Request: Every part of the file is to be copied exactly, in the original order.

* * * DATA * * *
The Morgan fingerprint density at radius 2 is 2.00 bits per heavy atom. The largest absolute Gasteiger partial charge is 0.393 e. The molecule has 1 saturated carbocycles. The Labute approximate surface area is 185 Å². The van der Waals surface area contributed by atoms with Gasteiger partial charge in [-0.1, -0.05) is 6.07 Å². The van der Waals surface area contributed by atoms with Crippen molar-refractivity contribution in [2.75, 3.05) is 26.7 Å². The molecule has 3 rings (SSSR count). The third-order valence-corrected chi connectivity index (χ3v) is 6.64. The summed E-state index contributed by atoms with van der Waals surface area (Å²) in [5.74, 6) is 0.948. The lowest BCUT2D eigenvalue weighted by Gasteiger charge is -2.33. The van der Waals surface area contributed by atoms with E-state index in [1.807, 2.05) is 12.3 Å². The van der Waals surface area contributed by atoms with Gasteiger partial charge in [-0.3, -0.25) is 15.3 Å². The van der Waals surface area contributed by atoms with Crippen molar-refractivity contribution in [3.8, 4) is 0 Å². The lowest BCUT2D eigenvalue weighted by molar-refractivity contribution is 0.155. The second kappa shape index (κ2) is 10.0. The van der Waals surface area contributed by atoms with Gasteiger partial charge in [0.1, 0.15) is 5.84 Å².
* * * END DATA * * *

The Morgan fingerprint density at radius 2 is 2.00 bits per heavy atom. The largest absolute Gasteiger partial charge is 0.393 e. The molecule has 1 saturated carbocycles. The Labute approximate surface area is 185 Å². The van der Waals surface area contributed by atoms with Gasteiger partial charge in [-0.1, -0.05) is 6.07 Å². The van der Waals surface area contributed by atoms with Crippen molar-refractivity contribution in [2.75, 3.05) is 26.7 Å². The molecule has 3 rings (SSSR count). The third-order valence-corrected chi connectivity index (χ3v) is 6.64. The summed E-state index contributed by atoms with van der Waals surface area (Å²) in [5.74, 6) is 0.948. The lowest BCUT2D eigenvalue weighted by Gasteiger charge is -2.33. The van der Waals surface area contributed by atoms with E-state index in [1.807, 2.05) is 12.3 Å². The van der Waals surface area contributed by atoms with Gasteiger partial charge in [-0.3, -0.25) is 15.3 Å². The van der Waals surface area contributed by atoms with Crippen molar-refractivity contribution in [3.8, 4) is 0 Å². The lowest BCUT2D eigenvalue weighted by molar-refractivity contribution is 0.155. The second kappa shape index (κ2) is 10.0. The van der Waals surface area contributed by atoms with Gasteiger partial charge in [0.1, 0.15) is 5.84 Å².